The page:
India isn’t a country you would associate with environmental stewardship. The Ganges River, an object of veneration for Hindus, is famously polluted; the country hosts 13 of the world’s 20 most polluted cities, according to the World Health Organisation; last year you could even see the smog hanging over New Delhi from outer space.
Indeed, air pollution in India is thought to contribute to the early deaths of more people every year – around 1.1 million – than it does in China, another notorious polluter. One study reckons nearly half the children in the nation’s capital have suffered irreversible lung damage because of poor air quality.
Like China, India has come to realise that ‘pollute now, pay later’ is a bad idea. The country recently reaffirmed its commitment, along with nearly 200 other nations, to achieving global warming targets set out in the Paris climate accord. This is the same agreement that US president Donald Trump saw fit to withdraw from.
The task ahead is daunting. Like many emerging markets, India is heavily reliant on dirty fuels such as coal, and industrial emissions are only selectively policed. Meanwhile, it would require changes to a rural way of life that has been around for thousands of years: cooking with solid fuels – wood, coal, cow dung; slash-and-burn farming. In the cities, vehicle emissions are a big problem as car ownership expands amid rising affluence.
Luckily, reformers won’t be starting from scratch. In some respects, India is a pioneer of sorts. Last year, the country unveiled the world’s largest solar farm comprising some 2,500 acres in the southern state of Tamil Nadu. India installed the fourth most photovoltaic, or solar energy, capacity behind China, the US and Japan in 2016.
India now ranks seventh in the world for solar energy capacity, from not even featuring in the league table just a few years ago, and there are big plans this year and next to bring more mega projects online that will help push the nation higher up the rankings.
Even with this concerted effort, India’s total capacity is only around 11 per cent of China’s.
Even with this concerted effort, India’s total capacity is only around 11 per cent of China’s. However, it is benefiting from China’s rush into renewable energy because an oversupply of solar panels – two of the three biggest manufacturers are Chinese – has brought prices crashing down.
A recent tender for a 500 megawatt solar farm in Rajasthan was won with a bid that translated into a generation cost of 2.44 rupees per kilowatt-hour, some 44 per cent cheaper than the Rs4.34/kWh that helped win a tender for a similar project in the same state in January last year.
Solar power is now cheaper than coal. That’s why the state of Uttar Pradesh cancelled the tender process for a 3.8 gigawatt coal-fired power station that would have generated electricity at a cost of some Rs4.16/kWh. This was just one of the 13.7 gigawatts of coal- fired energy projects cancelled in May alone, because they are no longer viable. India has traditionally relied on abundant reserves of low quality coal for the bulk of its power needs.
It’s still early days. The push towards greener energy is unevenly distributed throughout the country – six states account for some 80 per cent of solar energy production, but less than 40 per cent of demand. Clearly, where it’s generated and where it’s needed are two separate things.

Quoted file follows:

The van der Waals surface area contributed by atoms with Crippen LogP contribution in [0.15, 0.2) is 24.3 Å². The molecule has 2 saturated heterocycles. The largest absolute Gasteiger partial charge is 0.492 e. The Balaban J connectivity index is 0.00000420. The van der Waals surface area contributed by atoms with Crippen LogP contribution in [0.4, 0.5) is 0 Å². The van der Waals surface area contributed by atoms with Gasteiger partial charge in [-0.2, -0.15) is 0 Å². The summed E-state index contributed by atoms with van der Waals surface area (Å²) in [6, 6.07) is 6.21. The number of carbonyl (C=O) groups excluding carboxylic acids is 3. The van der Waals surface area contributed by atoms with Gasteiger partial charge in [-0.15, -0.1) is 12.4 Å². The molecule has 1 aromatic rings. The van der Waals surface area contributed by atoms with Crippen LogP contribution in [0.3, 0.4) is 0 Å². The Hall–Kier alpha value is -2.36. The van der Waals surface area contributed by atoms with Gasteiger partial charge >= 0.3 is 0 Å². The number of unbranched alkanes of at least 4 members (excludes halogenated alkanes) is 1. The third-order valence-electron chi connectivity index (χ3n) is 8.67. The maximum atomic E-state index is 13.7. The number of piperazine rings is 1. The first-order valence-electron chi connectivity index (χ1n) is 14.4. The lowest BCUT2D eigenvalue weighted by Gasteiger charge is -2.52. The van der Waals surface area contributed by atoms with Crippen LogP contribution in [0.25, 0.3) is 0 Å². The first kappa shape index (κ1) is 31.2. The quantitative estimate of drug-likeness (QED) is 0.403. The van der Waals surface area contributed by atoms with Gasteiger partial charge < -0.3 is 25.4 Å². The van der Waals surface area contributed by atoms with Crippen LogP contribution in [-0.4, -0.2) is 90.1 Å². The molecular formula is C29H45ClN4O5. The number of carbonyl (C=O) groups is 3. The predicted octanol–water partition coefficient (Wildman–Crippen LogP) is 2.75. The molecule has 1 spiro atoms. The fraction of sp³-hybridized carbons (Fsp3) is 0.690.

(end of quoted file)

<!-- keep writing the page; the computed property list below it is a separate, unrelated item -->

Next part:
In some parts of the country renewable energy is being wasted. However, there are projects designed to help alleviate this problem. For example, as part of the Green Energy Corridor programme, a series of so-called Renewable Energy Management Centres will monitor and anticipate electricity needs, while re-routing supply more efficiently. The solution to wasted energy must also include better storage, whether in the form of batteries or pumped hydro systems.
The goals are certainly ambitious. India hopes to achieve around 160 gigawatts of energy capacity from renewable sources within the next five years. To put this number in context, the country’s total grid capacity today is just over 180 gigawatts. The target is also more than double China’s present-day renewable energy capacity.
There is a plan for all 12 of the country’s domestic ports to be completely powered by solar and wind energy within the next few years which, if successful, would make India the first country in the world where all government-owned ports are run off renewable energy.
A nationwide scheme, dubbed Ujala, to replace traditional light bulbs with a more energy-efficient alternative has distributed more than 243 million light-emitting diode (LED) bulbs since 2015, for an estimated energy bill saving of just under US$2 billion a year.
To help finance some of this activity, India is developing a ‘green’ bond market in which money raised will fund projects or businesses with environmental benefits. In January last year, the Securities and Exchange Board of India published a list of requirements for prospective Indian borrowers in this market, making India only the second country (after China) to issue national level regulations.
India may suffer from grinding poverty, excessive bureaucracy, poor infrastructure, social immobility and other deep-rooted issues that won’t go away anytime soon. However, it is also a country that is embracing wide-ranging economic reform, using new technology to overcome decades of under-investment and facing up to the environmental costs of rapid growth.
In ancient Hindu mythology Surya, the sun god, was thought to possess the power to heal the sick. A 21st century India is hoping that another form of solar power will have equally transformational benefits.
By Kenneth Akintewe, Senior Investment Manager, Fixed Income
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